Cracked 5 … July 20th, 2019

Jonathots Daily Blog

(4111)

Cracked 5

Threats That School is Starting Soon

 

A.  Giant bins in the store, once filled with beach balls, are replaced overnight with cheap spiral notebooks

 

B.  Watermelons mysteriously disappear in favor of family-style packages of individually wrapped Frito-Lay snacks.

 

C.  Children start crying themselves to sleep, clutching a calendar.

 

D.  Outdoor kiddie pools turn green

 

E.  Parents seem cheery, using less Xanax

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Cracked 5 … August 23rd, 2016

 Jonathots Daily Blog

(3042)

cracked 5 logo keeper with border

Signs That Summer Is Coming To An End

A. Deflated pool toys floating down the stream to the river below

 

B. Mis-matched shorts and bikini tops marked down at Wal-Mart

 

C. Chocolate marshmallow angels and snowmen stocked on the shelf at the Dollar General checkout line

 

D. Footballs flying, ceasing the masses pretending that baseball is a sport

 

E. Check a calendar, dork.

 

Cracked 5 swimsuits

 

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Jonathan’s Latest Book Release!

PoHymn: A Rustling in the Stagnant

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PoHymn cover jon

 

 

Twenty-eight Years Later… April 24, 2014

Jonathots Daily Blog

(2212)

jon with lightningIn my calendar of life, 1986 was a year that arrived, determined to leave its mark and remembrance.

I was in my sixth year of being a paternal care-giver to my twelve-year-old son, who had been struck by a car in the summer of 1980, leaving him in a persistent vegetative state.

  • State–no change.
  • Vegetative–present but uncertain response.
  • Persistent–no end in sight.

I also discovered that my wife was pregnant with our fourth child. It dawned on me that in short months I would be traveling on the road around the country speaking and sharing my heart with an entourage of a sixteen-year-old, a ten-year-old, a disabled child, a recuperating wife and new-born baby.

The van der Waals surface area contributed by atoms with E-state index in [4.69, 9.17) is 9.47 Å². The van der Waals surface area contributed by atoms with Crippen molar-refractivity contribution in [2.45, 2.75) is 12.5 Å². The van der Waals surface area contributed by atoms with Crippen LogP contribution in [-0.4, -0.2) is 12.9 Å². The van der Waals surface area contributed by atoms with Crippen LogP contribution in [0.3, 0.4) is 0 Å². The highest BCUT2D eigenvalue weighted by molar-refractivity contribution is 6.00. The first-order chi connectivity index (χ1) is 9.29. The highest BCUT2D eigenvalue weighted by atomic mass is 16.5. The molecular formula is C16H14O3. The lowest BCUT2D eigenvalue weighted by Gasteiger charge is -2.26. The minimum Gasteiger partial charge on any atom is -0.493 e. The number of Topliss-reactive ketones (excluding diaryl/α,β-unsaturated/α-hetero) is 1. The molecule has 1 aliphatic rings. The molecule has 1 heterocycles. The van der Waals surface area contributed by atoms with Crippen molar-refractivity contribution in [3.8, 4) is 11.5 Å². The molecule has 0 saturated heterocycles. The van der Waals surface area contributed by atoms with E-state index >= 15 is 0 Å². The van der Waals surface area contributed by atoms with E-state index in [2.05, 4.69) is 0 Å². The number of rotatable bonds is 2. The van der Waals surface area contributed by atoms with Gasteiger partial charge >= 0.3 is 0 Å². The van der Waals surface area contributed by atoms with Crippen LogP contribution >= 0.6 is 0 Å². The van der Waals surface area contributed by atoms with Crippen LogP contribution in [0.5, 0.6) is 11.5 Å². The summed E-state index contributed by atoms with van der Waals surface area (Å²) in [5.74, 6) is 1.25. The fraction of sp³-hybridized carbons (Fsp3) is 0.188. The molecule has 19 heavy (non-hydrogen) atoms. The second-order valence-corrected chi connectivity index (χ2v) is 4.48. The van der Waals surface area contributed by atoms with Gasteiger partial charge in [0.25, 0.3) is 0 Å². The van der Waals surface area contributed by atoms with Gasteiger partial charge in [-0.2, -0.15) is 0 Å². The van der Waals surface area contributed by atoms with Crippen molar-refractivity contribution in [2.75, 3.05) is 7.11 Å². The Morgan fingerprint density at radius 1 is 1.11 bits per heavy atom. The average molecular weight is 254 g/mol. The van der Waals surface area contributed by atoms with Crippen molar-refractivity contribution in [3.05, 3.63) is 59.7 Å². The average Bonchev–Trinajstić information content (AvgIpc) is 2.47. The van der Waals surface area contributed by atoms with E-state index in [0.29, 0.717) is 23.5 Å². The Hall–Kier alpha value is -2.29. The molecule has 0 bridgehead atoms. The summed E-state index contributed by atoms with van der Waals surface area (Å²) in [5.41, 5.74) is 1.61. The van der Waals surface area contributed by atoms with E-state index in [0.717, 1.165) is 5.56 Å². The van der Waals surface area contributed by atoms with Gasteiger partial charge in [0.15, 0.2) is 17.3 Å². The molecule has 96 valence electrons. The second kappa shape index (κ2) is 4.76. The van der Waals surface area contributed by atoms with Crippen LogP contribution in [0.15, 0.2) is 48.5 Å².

Honestly, I just chose not to deal with it.

It was in the month of June that Joshua, my “special” child, suddenly contracted pneumonia and died.

My new baby was born two months earlier than expected, in a hospital in Peoria, Illinois, and shortly after that, a promise given to us to use a house for the holiday season was removed one hour before we arrived to occupy and be a celebrating family.

We were stunned by it all.

We ended up in Lexington, Missouri, in motel rooms, feverishly attempting to generate yuletide cheer.

But 1986 was not yet satisfied with all its provided turmoil. On Christmas Day, my wife slipped and broke her ankle, side-lining her for two months, while I took the two older fellows back on the good ole’ gospel trail.

Tonight I return to Lexington, Missouri, for the first time in twenty-eight years.

I have good news for these delightful human travelers: I can tell them of a certainty that we, as people, can not only survive, but prosper in our trials.

It’s not that there’s a silver lining to every cloud or a new dawning after the blackest night.

It’s just that sometimes, each one of us needs to know what we have inside of us–or we assume we are empty.

The trial of your faith worketh patience. And patience intends on doing a perfect work–showing us that struggle is the only thing we all share in common.

I am of a belief that this realization should be a valuable contribution … to my Missouri friends.

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The producers of jonathots would humbly request a yearly subscription donation of $10 for this wonderful, inspirational opportunity

Click here to get info on the "Gospel According to Common Sense" Tour

Click here to get info on the “Gospel According to Common Sense” Tour

Please contact Jonathan’s agent, Jackie Barnett, at (615) 481-1474, for information about scheduling SpiriTed in 2014.

New Life… January 4, 2014

Jonathots Daily Blog

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New Life

I picked up my calendar and noticed that tonight I’m going to be sharing at New Life Lutheran Church in Pearland, Texas. I couldn’t help but notice the two words: New Life.

I like that idea. I think everybody wants a new life to some degree, even if they’re enjoying the essence of their present journey. “New” is fun and fresh, and “life” is beautiful, if for no other reason than it’s the absence of death.

But I have never been a soul satisfied with the offerings of organized religion. I want new life, but Heaven and the promise of eternal existence is not enough to get me through Earth.

I need some heaven done here.